Happy New Year!! We celebrated the holiday with four good friends at our apartment. We celebrated until 4 in the morning. Saturday afternoon, I roasted and a chicken and used my new food processor to make four different salads to be served as side dishes. It took all day Sunday to recover and I think some of today will be dedicated to shaking off the celebration.
For those of you that don't know, my husband and I live in New York City, in Queens to be exact. For some of you who don't live in New York City you may wondering why we would spend New Year's Eve at home when we live so close to Times Square. Perhaps you've been watching Dick Clark's New Year's program for years and think that it looks like an exciting place to be. Well, if you're like me and you don't like crowds Times Square is the last place you want to be on New Year's Eve.
I was there one time on Dec 31. One year, I had a great time part-time job working in various Broadway theaters. When I got to Times Square that evening at 7pm to get to the theater, Times Square was eerily empty. There was no car or people traffic. Usually inside a theater when you're standing in the back- the part of the theater closest to the street - you can hear the muted sounds of the NYC hustle and bustle. That evening, you could hear nothing outside. When it was quiet in the theater it was dead silent. The quiet on 44th street was misleading. I thought when I walked out of the theater it would be easy to make my way down town to where I was meeting people for a New Year's eve bar crawl.
But when the show let out and I walked out on to 44th Street I looked to my left toward Broadway proper where mobs and mobs of people were crowded together waiting to celebrate. So instead, I walked to my right toward 8th Avenue where I would catch the subway. There were just as many people crowding there around giant monitors that were set up so people that weren't in Times Square could see the ball drop. I tried make my way to Port Authority so I could get downstairs to the subway station but alas the entrances to the stations were closed.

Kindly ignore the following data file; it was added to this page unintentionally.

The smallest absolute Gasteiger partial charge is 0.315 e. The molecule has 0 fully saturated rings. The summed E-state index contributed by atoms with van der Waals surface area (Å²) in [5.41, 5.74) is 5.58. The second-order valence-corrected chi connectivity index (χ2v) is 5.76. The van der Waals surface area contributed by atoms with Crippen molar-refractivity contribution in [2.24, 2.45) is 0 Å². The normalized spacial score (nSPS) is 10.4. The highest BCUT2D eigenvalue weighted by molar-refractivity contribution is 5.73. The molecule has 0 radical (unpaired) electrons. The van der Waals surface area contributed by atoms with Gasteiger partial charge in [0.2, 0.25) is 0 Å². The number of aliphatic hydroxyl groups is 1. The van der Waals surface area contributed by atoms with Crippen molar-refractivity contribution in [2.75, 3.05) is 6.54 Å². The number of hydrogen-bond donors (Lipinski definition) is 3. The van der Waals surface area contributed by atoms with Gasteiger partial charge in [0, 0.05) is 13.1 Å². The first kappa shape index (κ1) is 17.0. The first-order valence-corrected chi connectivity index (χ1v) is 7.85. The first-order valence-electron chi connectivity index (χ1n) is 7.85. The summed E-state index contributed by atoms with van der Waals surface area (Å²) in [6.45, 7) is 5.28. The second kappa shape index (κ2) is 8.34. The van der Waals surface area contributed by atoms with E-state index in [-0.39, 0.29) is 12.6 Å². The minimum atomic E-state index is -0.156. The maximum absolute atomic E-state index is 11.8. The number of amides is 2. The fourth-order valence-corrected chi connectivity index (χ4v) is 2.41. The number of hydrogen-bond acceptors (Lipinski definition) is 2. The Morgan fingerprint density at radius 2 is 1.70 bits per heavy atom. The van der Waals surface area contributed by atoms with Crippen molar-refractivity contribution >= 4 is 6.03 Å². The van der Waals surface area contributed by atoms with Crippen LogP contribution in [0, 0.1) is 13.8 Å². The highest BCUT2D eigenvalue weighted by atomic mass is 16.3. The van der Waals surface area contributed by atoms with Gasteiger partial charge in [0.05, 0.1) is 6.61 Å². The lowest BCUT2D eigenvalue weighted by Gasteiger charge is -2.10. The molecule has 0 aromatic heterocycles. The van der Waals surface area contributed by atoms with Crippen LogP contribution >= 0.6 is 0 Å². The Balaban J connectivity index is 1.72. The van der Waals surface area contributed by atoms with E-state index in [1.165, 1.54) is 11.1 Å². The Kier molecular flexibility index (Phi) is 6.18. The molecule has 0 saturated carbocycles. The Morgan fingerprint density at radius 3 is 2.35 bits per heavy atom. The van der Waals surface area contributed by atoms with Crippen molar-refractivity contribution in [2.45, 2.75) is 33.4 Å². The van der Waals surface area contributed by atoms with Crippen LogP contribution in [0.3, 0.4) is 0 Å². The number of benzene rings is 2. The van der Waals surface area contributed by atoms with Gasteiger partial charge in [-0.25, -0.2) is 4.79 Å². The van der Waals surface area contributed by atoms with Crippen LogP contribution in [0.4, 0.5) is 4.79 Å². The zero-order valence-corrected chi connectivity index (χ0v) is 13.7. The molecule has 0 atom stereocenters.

At that point I was freaking out. I couldn't see in front of me because there were so many people, so I stopped for a moment to catch breath and regroup, when all of a sudden I got sideswiped by a big horse's ass. Throughout the crowd, cops on horses were providing crowd control. That hurt but the cop didn't seem at all sympathetic. Truth be told, he probably didn't even notice what had happened.
Eventually I found my way up to 45th and walked further west to 9th Avenue where I found a cab immediately. I went downtown and spent New Year's eve with some friends I'd made from the job I had at that time.
Being in Times Square on New Year's eve is not my idea of fun. Besides that dropping ball looks about as big as thimble from Broadway. You see it better on televisions. But if you like ridiculous crowds then you'll probably enjoy it. According to the Times Square Alliance 750,000 revellers showed up for this year's celebration. Most people I know feel clautrophobic in situations like that. For me, it's too much like be buried alive which makes it an irrational fear.